- The Family of Cats (Felidae) comprises three genus: (1) Panthera, (2) Puma, and (3) Acinonyx.
- Panthera: This is the genus of large wild cats that can generally roar, but can’t purr. It includes Lion, Leopard, Jaguar, Tiger and snow leopard. The snow leopard is an exception to the rest of the group in that it can’t roar.
- Puma: Closely related to the domestic cat, this genus has only one extant species, the cougar.
- Acinonyx: This is a unique genus within the cat family, with only one living member, the cheetah.
- Tiger (Panthera Tigris)
- Status: Endangered
- Tiger is the largest of all wild cats and also the earliest Panthera member to exist. Primarily a forest animal, they range from the Siberian taiga to the Sunderban delta.
- It is the national animal of India, Bangladesh, Malaysia, and South Korea.
- Project Tiger is a tiger conservation programme launched in 1973 by the Government of India. It is administered by the National Tiger Conservation Authority (NTCA).
- Lion (Panthera Leo)
- Status: Vulnerable.
- Native to Africa and Asia, the lion is the most social cat, and lives in groups called prides.
- They prefer open forests such as scrubland, and adult males have a prominent mane.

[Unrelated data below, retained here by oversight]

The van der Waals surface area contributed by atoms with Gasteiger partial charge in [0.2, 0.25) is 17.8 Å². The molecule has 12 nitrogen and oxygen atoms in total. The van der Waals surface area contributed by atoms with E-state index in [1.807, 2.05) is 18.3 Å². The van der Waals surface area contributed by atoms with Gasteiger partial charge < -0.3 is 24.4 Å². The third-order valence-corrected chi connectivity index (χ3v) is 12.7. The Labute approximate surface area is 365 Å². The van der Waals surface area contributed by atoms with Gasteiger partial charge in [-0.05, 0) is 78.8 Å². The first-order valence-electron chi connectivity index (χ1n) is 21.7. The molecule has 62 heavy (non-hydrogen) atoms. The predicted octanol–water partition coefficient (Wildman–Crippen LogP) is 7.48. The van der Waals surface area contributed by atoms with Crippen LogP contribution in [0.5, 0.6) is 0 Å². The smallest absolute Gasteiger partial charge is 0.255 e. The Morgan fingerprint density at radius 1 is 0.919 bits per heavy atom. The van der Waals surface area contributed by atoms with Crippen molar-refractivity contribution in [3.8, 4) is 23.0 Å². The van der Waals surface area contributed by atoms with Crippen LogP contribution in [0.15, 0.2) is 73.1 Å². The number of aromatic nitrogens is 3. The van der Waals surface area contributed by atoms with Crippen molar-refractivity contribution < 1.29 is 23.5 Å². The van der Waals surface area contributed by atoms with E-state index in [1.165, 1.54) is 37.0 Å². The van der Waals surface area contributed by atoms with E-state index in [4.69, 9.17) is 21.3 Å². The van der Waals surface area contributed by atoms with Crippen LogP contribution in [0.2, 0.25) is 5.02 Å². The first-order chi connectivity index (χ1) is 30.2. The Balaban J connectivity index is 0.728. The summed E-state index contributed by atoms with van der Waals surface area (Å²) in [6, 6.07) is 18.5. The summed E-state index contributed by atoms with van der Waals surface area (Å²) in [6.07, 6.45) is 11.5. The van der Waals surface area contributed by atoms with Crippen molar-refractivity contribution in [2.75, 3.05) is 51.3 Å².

- Range of Asiatic lion is restricted to Gir National Park of Gujarat.
- The National Emblem of India is an adaptation of the Lion Capital of Ashoka erected by the Mauryan emperor Ashoka in Sarnath.
- Jaguar (Panthera Onca)
- Status: Near Threatened
- The largest cat in the Americas, the Jaguar has the strongest bite force of all wild cats, enabling it to bite directly through the skull of its prey.
- Melanistic (black) Jaguars are common and are often called black panthers.
- Leopard (Panthera Pardus)
- Status: Vulnerable
- It is similar in appearance to the Jaguar with a rosette patterned coat.
- The most adaptable of all big cats, they occupy diverse habitats at all altitudes across Africa and Asia.
- Like black jaguars, melanistic leopards are called black panthers.
- Snow leopard (Panthera Uncia)
- Status: Vulnerable
- This smokey-grey cat lives above the snow line in Central and South Asia.
- Of all big cats, it cannot roar, and has the longest tail of them all — which comes in handy for balance while hunting along the cliffs, and also gives warmth when wrapped around the body.
- The snow leopard is the state animal of Ladakh and Himachal Pradesh.
- Cougar (Puma concolor)
- Status: Least Concern
- The cougar is the second-largest cat in the Americas. (The Jaguar is the largest.)
- Cougars are also called ‘mountain lion’ and ‘panther’ across their range from the Canadian Yukon to the Southern Andes.
- Cheetah (Acinonyx jubatus)
- Status: Vulnerable
- The fastest land mammal, the cheetah is the only cat without retractable claws — the grip helps it accelerate faster than any sports car (0-100 km/hr in 3 seconds).
- Cheetahs are not aggressive towards humans, and they have been tamed since the ancient era.
- They don’t breed well in captivity.
- Cheetahs are not really big, and they hunt during the day to avoid competing with other big cats.